The analysis of classification accuracy (binders vs. non-binders) was performed using the cutoff of 30 (measured binding affinity of ≥ 30% of the binding affinity of a positive control) for binders, while other peptides were considered as experimental non-binders. In total 147 individual predictors were tested of which 39 showed excellent, 47 good, 33 marginal, and 28 poor performance. The AROC values of these predictions are shown in Figure 1.

thumbnailFigure 1. AROC values of predictions using the combined test set for the 27 servers. Black bars designate predictors showing the best performance. Vertical axes show the value of AROC while horizontal axes show numbers designating individual servers, as shown in Table 4.

We also performed the analysis of survivin test set and CMV construct test set and the results were very similar to the combined set predictions (Figures 2 and 3). The intersection values of sensitivity/specificity plots are consistent with the AROC results. By HLA molecule, the best predictors are for B*0702, where 65% showed excellent classification properties, while approximately 30% of predictors for A*0201, A*0301, and B*1501, and 16% for A*1101 and B*0801 showed excellent classification. The classification accuracy for A*2402 is lower than for other HLA molecules in this study: 18% of predictors showed good classification properties, and the rest showed marginal or poor performance.

thumbnailFigure 2. AROC values of predictions using survivin test set for the 27 servers. Black bars designate predictors showing the best performance. Vertical axes show the value of AROC while horizontal axes show numbers designating individual servers, as shown in Table 4.

thumbnailFigure 3. AROC values of predictions using CMV construct test set for the 27 servers. Black bars designate predictors showing the best performance. Vertical axes show the value of AROC while horizontal axes show numbers designating individual servers, as shown in Table 4.

The best prediction server across all HLA molecules in this study is NETM_ANN, closely followed by IEDB_ANN and IEDB_SMM. MHCI_MM, MHCI_SM, MULTI_SVM and SVMHC_M also perform well. The best predictors we recommend for classification prediction are shown in Figure 1 as black bars.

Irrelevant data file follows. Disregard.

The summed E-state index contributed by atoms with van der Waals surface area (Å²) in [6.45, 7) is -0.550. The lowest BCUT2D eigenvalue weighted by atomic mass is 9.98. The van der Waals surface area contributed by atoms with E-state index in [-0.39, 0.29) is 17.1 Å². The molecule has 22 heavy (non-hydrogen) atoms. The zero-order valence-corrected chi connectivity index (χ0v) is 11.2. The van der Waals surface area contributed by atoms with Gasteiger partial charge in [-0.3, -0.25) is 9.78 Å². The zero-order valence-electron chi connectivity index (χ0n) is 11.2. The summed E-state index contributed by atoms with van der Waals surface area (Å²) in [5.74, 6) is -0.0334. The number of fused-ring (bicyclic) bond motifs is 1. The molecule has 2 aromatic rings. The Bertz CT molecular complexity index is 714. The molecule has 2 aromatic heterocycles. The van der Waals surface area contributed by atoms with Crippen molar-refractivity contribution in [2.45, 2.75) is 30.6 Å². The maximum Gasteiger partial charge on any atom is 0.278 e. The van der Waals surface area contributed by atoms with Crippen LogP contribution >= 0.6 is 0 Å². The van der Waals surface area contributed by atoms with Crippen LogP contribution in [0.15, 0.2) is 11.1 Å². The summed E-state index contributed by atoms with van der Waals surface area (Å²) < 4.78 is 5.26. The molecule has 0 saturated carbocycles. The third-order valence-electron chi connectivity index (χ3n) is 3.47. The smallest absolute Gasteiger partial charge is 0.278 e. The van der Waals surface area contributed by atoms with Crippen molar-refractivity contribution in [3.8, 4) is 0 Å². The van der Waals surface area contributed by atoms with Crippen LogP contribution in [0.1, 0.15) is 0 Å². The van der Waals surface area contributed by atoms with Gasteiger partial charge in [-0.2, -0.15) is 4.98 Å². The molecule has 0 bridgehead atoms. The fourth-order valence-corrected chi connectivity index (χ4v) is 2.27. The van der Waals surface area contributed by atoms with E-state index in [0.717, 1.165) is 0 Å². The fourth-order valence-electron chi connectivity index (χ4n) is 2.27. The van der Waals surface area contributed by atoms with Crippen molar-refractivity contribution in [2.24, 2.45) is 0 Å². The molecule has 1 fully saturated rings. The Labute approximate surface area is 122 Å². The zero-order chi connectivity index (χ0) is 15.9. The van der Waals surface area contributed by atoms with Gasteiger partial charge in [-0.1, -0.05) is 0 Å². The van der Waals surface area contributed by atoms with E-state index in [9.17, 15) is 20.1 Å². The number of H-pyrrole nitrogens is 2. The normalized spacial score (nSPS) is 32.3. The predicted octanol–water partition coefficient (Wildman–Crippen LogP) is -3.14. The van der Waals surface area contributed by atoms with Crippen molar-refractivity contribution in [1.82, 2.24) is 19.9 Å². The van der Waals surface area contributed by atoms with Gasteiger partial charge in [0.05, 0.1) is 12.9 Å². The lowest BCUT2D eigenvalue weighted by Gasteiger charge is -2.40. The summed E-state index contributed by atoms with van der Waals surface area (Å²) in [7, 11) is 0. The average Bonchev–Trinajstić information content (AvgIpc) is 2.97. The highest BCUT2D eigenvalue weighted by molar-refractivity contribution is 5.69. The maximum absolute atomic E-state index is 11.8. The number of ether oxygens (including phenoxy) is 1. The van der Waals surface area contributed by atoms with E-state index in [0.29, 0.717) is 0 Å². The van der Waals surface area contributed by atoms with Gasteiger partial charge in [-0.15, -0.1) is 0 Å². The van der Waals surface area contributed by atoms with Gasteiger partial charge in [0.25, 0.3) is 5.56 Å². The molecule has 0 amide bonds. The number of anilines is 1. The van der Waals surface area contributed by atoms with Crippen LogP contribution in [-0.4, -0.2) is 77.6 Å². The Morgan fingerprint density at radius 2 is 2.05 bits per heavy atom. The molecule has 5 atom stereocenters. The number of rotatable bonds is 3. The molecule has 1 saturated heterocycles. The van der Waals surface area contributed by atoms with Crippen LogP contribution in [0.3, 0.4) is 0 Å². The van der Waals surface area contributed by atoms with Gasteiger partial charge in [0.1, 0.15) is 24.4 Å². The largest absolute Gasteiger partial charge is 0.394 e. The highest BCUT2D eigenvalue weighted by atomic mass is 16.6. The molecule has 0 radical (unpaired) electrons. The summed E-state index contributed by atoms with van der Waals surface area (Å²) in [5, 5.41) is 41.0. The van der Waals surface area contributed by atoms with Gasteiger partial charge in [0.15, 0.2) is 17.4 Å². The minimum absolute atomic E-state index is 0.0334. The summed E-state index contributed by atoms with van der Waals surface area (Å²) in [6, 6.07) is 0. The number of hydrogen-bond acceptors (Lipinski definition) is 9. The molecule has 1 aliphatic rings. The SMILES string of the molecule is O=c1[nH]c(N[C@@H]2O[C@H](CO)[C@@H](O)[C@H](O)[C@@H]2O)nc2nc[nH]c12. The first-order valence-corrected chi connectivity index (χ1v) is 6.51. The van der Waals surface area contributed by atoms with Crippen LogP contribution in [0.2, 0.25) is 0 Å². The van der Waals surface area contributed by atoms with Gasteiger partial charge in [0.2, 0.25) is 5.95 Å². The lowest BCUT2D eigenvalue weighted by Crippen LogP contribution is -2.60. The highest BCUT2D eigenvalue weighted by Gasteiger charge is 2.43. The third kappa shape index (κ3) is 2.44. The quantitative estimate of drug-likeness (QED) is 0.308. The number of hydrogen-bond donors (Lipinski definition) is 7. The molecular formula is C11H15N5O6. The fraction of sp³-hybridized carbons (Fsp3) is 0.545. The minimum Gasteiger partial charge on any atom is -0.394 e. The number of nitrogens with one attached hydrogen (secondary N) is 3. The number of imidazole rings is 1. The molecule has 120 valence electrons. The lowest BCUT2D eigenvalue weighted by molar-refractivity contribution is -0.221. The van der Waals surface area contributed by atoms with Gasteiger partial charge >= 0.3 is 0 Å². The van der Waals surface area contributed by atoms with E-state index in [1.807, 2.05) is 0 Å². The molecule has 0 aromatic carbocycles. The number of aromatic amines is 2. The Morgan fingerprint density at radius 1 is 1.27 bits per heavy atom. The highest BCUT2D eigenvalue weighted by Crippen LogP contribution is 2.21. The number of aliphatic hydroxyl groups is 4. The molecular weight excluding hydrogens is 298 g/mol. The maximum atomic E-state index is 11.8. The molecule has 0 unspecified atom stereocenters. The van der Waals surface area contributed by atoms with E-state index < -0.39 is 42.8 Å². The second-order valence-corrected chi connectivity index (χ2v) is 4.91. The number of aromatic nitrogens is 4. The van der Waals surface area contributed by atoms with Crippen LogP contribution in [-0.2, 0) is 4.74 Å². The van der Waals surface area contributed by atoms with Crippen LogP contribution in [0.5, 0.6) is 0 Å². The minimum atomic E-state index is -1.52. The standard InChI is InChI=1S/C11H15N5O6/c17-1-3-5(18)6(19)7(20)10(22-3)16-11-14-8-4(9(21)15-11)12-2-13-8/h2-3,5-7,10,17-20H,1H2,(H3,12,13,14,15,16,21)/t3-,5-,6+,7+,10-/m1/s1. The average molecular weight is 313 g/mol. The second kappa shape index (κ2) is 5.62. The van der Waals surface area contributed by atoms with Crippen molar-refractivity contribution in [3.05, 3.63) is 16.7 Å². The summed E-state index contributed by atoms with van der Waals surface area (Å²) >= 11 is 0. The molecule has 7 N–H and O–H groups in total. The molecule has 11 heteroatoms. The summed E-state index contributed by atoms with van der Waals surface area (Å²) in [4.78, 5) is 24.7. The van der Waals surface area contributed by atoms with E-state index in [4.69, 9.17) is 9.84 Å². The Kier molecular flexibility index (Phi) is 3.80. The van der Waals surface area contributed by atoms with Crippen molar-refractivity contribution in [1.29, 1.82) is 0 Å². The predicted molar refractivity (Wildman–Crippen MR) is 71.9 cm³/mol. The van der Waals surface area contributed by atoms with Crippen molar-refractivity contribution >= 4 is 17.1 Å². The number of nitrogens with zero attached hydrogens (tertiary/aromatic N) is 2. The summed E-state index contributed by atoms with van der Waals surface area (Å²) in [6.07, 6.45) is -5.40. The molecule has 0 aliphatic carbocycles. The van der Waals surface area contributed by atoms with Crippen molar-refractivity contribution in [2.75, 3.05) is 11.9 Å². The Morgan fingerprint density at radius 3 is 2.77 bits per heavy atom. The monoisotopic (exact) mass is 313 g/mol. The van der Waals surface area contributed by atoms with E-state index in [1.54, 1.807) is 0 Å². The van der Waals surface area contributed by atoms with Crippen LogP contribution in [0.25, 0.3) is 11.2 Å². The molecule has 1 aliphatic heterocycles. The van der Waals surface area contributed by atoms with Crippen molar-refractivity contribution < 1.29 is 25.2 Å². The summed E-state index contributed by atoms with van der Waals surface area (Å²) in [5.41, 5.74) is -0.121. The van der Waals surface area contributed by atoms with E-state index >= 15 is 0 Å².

Prediction of binding affinity

Prediction scores from various predictors represent a number of measurable entities. Experimental measurements from the iTopia™ are expressed as the concentration of peptide needed to achieve 50% binding (ED50 value) and compared as percentage binding affinity relative to the positive control peptide. For example, the binding scores for BIMAS represent off-rates (minutes), IEDB and NETM_ANN servers represent binding affinity on a nanomolar scales, MHC I server predicts "binding energy", while MULTIPRED server predicts an arbitrary binding score. Large discrepancies are observed even between predictors from the same server. For example the survivin1–9 peptide MGAPTLPPA is an experimental binder to A*0201 with estimated 94% affinity relative to the positive control. The respective predictions for IEDB_ANN, IEDB_ARB, and IEDB_SMM are 23441, 365, and 3237 nM, while NETM_ANN predicted value is 8574 nM. Across all predictors a variety of scales and ranges of prediction scores have been observed. Obviously these predictors must be treated as different in silico assays and the comparison can be made only by using relative scales of predictions. Using iTopia™ binding assay as the experimental control, we calculated correlation coefficients for all available predictors for three data sets (survivin, CMV construct, and the combined data set). The results show that a high accuracy prediction of peptide binding affinity can be achieved for A*0201 (Figure 4) where IEDB_ANN and NETM_ANN show values of r > 0.8 while A*0201 predictors MHCI_MM, MULTI_ANN, MULTI_SVM, NETM_WM, and SYFPEITHI showed a relatively high correlation coefficient of 0.8 < r < 0.7. The correlation coefficients of predictions for other HLA-I alleles are lower typically 0.6 < r < 0.8 for the best predictors of binding affinity except for B*0801 where the best predictor had r = 0.55. Overall, the best predictors of binding affinity are IEDB_ANN and NETM_ANN. The peptide binding affinities for A*0201 can be predicted in silico with high accuracy and, as both the quantity and quality of binding data increases, this will also be achieved for other HLA-I molecules. The best predictors that we recommend for prediction of peptide binding affinity are marked by asterisks (Figure 4).

thumbnailFigure 4. The correlation coefficients of 27 servers for three datasets. Black bars for survivin, gray bars for the CMV construct, and white bars for the combined set of peptides. Vertical axis shows the value of correlation coefficients while horizontal axis shows numbers designating individual servers, as shown in Table 4.

The peptide binding prediction results across three different datasets show reasonable consistency for indicating that the most predictors generalize well (i.e. predict well across different data sets). For most predictors the prediction accuracy for CMV construct was somewhat higher than for survivin, while the predictions on the combined set were mostly higher than those for survivin and lower than those for CMV construct values. The BIMAS predictions showed low stability in this test, while recommended predictors show high consistency of predictions across the three test sets.

Non-linear transformations